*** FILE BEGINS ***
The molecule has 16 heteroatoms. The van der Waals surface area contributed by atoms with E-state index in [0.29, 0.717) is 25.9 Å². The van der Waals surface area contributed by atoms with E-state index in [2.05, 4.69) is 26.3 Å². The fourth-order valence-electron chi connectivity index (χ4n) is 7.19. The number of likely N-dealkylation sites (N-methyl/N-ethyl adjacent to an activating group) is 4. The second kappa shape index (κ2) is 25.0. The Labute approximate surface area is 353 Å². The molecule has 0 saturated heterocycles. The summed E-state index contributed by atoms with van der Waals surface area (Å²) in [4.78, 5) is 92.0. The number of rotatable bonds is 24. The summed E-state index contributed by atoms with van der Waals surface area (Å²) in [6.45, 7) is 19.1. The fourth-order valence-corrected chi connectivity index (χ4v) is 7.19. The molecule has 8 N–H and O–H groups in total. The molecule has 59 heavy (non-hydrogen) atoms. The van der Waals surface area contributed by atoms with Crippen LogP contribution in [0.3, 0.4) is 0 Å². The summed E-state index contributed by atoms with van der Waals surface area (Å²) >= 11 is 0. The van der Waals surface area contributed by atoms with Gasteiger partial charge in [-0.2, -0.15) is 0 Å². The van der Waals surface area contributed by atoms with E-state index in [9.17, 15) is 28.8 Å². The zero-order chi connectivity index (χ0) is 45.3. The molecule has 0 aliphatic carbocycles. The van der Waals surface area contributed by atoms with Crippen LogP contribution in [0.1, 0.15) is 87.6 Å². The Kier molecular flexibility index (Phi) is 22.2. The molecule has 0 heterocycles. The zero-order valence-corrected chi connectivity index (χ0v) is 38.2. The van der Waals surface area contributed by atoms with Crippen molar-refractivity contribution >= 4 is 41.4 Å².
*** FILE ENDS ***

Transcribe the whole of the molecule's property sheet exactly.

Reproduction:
The molecule has 16 heteroatoms. The van der Waals surface area contributed by atoms with E-state index in [0.29, 0.717) is 25.9 Å². The van der Waals surface area contributed by atoms with E-state index in [2.05, 4.69) is 26.3 Å². The fourth-order valence-electron chi connectivity index (χ4n) is 7.19. The number of likely N-dealkylation sites (N-methyl/N-ethyl adjacent to an activating group) is 4. The second kappa shape index (κ2) is 25.0. The Labute approximate surface area is 353 Å². The molecule has 0 saturated heterocycles. The summed E-state index contributed by atoms with van der Waals surface area (Å²) in [4.78, 5) is 92.0. The number of rotatable bonds is 24. The summed E-state index contributed by atoms with van der Waals surface area (Å²) in [6.45, 7) is 19.1. The fourth-order valence-corrected chi connectivity index (χ4v) is 7.19. The molecule has 8 N–H and O–H groups in total. The molecule has 59 heavy (non-hydrogen) atoms. The van der Waals surface area contributed by atoms with Crippen LogP contribution in [0.3, 0.4) is 0 Å². The summed E-state index contributed by atoms with van der Waals surface area (Å²) >= 11 is 0. The van der Waals surface area contributed by atoms with Gasteiger partial charge in [-0.2, -0.15) is 0 Å². The van der Waals surface area contributed by atoms with E-state index in [9.17, 15) is 28.8 Å². The zero-order chi connectivity index (χ0) is 45.3. The molecule has 0 aliphatic carbocycles. The van der Waals surface area contributed by atoms with Crippen LogP contribution in [0.1, 0.15) is 87.6 Å². The Kier molecular flexibility index (Phi) is 22.2. The molecule has 0 heterocycles. The zero-order valence-corrected chi connectivity index (χ0v) is 38.2. The van der Waals surface area contributed by atoms with Crippen molar-refractivity contribution >= 4 is 41.4 Å².